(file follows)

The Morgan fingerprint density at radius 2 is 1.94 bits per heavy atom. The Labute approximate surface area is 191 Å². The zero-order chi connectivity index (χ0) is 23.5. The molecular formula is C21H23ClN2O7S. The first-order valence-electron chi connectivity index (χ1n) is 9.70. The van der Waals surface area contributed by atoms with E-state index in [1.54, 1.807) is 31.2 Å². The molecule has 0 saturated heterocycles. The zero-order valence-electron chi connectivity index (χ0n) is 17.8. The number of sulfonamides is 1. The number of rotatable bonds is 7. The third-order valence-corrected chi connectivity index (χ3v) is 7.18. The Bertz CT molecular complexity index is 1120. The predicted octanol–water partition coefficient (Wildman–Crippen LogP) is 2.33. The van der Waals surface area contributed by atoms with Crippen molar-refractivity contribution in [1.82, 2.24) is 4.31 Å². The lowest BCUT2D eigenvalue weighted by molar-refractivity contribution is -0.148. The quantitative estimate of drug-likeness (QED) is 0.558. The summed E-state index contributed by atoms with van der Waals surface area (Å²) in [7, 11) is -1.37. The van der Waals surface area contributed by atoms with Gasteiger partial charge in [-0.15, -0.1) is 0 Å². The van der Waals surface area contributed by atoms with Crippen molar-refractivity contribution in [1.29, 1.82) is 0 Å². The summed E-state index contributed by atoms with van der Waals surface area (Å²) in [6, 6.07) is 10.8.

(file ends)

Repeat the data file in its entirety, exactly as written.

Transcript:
The Morgan fingerprint density at radius 2 is 1.94 bits per heavy atom. The Labute approximate surface area is 191 Å². The zero-order chi connectivity index (χ0) is 23.5. The molecular formula is C21H23ClN2O7S. The first-order valence-electron chi connectivity index (χ1n) is 9.70. The van der Waals surface area contributed by atoms with E-state index in [1.54, 1.807) is 31.2 Å². The molecule has 0 saturated heterocycles. The zero-order valence-electron chi connectivity index (χ0n) is 17.8. The number of sulfonamides is 1. The number of rotatable bonds is 7. The third-order valence-corrected chi connectivity index (χ3v) is 7.18. The Bertz CT molecular complexity index is 1120. The predicted octanol–water partition coefficient (Wildman–Crippen LogP) is 2.33. The van der Waals surface area contributed by atoms with Crippen molar-refractivity contribution in [1.82, 2.24) is 4.31 Å². The lowest BCUT2D eigenvalue weighted by molar-refractivity contribution is -0.148. The quantitative estimate of drug-likeness (QED) is 0.558. The summed E-state index contributed by atoms with van der Waals surface area (Å²) in [7, 11) is -1.37. The van der Waals surface area contributed by atoms with Gasteiger partial charge in [-0.15, -0.1) is 0 Å². The van der Waals surface area contributed by atoms with Crippen molar-refractivity contribution in [1.29, 1.82) is 0 Å². The summed E-state index contributed by atoms with van der Waals surface area (Å²) in [6, 6.07) is 10.8.